Anyways, it was a REALLY good cup of coffee. Washingtonians, definitely check out Peregrine. Those among you who brew in the morning, give a fresh grind of a new coffee a chance, and try it black. You may find, as I did, that a morning habit can become a morning treat.

Reader Comments (7)


I love the ritual of coffee. I am the lab barista if you will; every morning I brew the coffee for everyone. It's totally evolved over time from just getting everyone a shot of caffeine to something that's actually really delicious and enjoyable. I don't have a caffeine addiction, but if I don't have a cup of coffee at my desk in the morning I feel like something's missing, or incomplete.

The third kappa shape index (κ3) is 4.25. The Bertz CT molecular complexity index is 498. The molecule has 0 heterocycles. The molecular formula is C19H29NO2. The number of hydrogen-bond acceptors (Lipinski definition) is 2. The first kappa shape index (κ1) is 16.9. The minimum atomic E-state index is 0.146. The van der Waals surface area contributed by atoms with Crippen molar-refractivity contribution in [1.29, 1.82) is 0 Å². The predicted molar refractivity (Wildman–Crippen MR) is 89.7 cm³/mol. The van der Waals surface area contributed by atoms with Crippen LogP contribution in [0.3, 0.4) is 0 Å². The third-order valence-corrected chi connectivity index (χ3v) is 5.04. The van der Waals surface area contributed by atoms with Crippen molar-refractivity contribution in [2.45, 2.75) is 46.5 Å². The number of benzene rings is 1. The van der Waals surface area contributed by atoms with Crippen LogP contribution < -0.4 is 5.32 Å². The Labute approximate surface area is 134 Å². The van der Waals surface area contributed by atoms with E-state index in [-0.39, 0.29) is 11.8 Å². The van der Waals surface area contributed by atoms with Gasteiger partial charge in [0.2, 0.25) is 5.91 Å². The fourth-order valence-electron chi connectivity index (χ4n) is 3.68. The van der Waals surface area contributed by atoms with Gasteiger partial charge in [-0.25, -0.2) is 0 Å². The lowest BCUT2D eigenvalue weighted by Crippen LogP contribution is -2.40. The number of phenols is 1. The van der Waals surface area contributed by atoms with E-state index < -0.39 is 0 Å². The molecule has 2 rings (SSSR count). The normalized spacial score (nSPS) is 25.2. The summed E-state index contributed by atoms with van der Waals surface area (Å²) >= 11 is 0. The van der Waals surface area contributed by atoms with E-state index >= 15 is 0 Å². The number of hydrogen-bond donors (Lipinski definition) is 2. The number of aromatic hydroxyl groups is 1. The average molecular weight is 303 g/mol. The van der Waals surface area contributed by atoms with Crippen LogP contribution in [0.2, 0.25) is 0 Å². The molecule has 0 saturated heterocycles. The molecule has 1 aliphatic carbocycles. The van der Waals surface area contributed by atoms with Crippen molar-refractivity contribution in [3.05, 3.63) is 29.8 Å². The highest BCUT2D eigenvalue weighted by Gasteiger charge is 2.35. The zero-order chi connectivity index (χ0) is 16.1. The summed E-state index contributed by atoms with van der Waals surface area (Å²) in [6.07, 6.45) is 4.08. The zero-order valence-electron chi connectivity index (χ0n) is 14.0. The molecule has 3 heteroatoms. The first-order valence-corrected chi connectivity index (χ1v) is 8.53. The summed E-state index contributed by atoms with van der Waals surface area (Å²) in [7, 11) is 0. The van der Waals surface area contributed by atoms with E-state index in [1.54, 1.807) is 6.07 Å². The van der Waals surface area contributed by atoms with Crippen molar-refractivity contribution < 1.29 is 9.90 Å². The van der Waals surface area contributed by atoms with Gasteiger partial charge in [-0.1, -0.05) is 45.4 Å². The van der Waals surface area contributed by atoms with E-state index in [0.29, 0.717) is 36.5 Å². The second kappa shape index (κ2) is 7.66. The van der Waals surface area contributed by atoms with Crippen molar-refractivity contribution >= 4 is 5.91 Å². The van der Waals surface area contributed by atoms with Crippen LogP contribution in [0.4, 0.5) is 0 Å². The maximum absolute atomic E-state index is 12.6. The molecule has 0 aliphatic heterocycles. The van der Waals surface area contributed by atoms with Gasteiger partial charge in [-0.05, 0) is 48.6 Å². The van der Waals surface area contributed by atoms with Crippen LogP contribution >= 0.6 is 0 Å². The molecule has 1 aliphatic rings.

When I first took over brewing duties, we were using Folgers or whatever came in bulk jugs at Hannaford's for a decent price. Two Christmases ago the lab manager got me a coffee grinder, and the rest is history. Discovering how much better coffee is when it's freshly ground, and then discovering Coffee By Design and trying every single blend (I used to think all coffee tasted the same. WRONG)... it's totally an experience as you so awesomely tagged it.

August 9, 2011 | Unregistered Commenterkellietris

CBD is amazing. My dad often brings me a bag when he comes down, which is fantastic. And "I don't have a caffeine addiction, but if I don't have a cup of coffee at my desk in the morning I feel like something's missing, or incomplete"?

(Sounds like an addiction ;)

August 9, 2011 | Unregistered CommenterHungry Sam